Perhaps you recall David Frankel’s devilishly enjoyable 2006 film iteration of Lauren Weisberger’s best-selling novel, The Devil Wears Prada, which chronicled the author’s reportedly true experience working as Anna Wintour’s assistant at Vogue in New York City. Call it what you will, the film—from the cutthroat business politics to the excruciating work schedules of media employees—provided a semi-accurate portrayal of what really goes on behind closed doors in the fashion industry.
Among The Devil Wear’s Prada‘s colorful cast of characters were those insufferable “friends” of Anne Hathaway’s character, Andy Sachs. Aside from being selfish individuals who cared little about the professional feats of anyone besides themselves, the group’s crass dismissal of the fashion industry as being a trivial and strictly cosmetic business belies the actual truth. Fashion is a multi-billion dollar industry that’s plenty more than just aspirationally-priced shoes and handbags.
This brings to mind one of the digital fashion media’s most respected resources: The Business of Fashion. Launched in 2007 by Calgary native Imran Amed, the project began as a modest news blog during Amed’s days as an independent management consultant living in Notting Hill, London. Without any formal training in fashion, Amed, through his ardent interest in exploring what occurs in a widely glamorized industry behind the “seams,” rapidly transformed the site into a full-fledged legacy publication renowned for its insightful op-eds, comprehensive analysis and exclusive interviews with the crème de la crème of industry veterans.
During a recent trip to Toronto, we caught up with the Canada native, who was just honored with the Hudson’s Bay Vanguard Award at the Canadian Arts & Fashion Awards, to discuss some of the fashion realm’s most buzzy topics.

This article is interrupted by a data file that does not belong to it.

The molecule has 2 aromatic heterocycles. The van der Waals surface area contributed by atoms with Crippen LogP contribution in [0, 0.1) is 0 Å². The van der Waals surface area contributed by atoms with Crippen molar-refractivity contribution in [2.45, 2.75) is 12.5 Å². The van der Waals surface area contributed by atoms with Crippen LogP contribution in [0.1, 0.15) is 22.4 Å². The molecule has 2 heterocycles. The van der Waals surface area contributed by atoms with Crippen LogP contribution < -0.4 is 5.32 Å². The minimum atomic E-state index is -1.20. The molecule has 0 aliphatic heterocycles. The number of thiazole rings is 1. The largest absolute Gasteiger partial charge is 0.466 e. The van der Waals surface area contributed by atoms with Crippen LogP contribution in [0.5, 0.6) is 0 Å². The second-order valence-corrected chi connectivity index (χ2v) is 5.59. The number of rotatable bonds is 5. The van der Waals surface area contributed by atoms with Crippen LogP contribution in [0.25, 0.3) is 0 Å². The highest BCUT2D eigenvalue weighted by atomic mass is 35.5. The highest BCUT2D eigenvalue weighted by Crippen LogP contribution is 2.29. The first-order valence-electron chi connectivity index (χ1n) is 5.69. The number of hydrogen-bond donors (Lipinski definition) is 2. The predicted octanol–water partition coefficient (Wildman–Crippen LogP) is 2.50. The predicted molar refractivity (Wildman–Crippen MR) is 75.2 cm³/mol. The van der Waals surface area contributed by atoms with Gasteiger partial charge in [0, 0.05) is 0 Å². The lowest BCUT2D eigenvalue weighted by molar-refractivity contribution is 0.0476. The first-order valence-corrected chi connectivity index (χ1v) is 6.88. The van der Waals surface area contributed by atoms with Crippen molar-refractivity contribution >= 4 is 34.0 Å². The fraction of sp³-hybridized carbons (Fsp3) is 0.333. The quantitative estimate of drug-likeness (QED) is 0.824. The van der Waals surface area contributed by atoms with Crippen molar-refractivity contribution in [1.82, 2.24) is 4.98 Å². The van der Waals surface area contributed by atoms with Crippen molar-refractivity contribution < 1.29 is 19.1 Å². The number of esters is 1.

What do you think the future holds for fashion media in the age of Trump, Brexit and all the political turmoil that is happening now in the world?
I think media in general has an important role to play outside sparking a conversation around how political shifts are impacting the world. In fashion media specifically, that means thinking about how these political shifts can impact the business of fashion. We are focusing our attention on trying to get people to pay attention to what is happening.
There are so many of these issues in the UK around Brexit, in the U.S. and the election of Donald Trump and some of the policies that he has threatened to implement. They will have a real impact, especially in two ways.
First is around the free movement of talent and labor. Fashion is an industry driven by creative people and these creative people can come from anywhere. And one of the greatest things about being in cities like London or New York is that they are magnets for talent. If we start putting up walls and barriers in front of that talent, that prevents talent from flowing and then it’s going to start presenting real challenges for our businesses.
About half of my team are European nationals, and as it stands, we still don’t know what the legal status of those people are going to be after Brexit happens. We’re hoping they’re going to be given some amnesty or right to remain in the country. But as it stands, we simply do not know. And more importantly, as I look to build my team for the future–as I’m an entrepreneur–you need to find new talent. And if your talent pool shrinks or if it becomes harder to find or recruit talent, that has meaningful impact on your ability to grow your business.
The second is about trade. Fashion relies on a global supply chain. It requires things to be designed in one country, gathered in another, assembled in one country, packaged in another. Our industry depends on the free flow of goods across borders. And to the extent that these borders are going to become more difficult or tariffs or anything that slows down the free movement of goods, that’s going to have an impact on the industry as well. It’s those two areas where I have the greatest concern.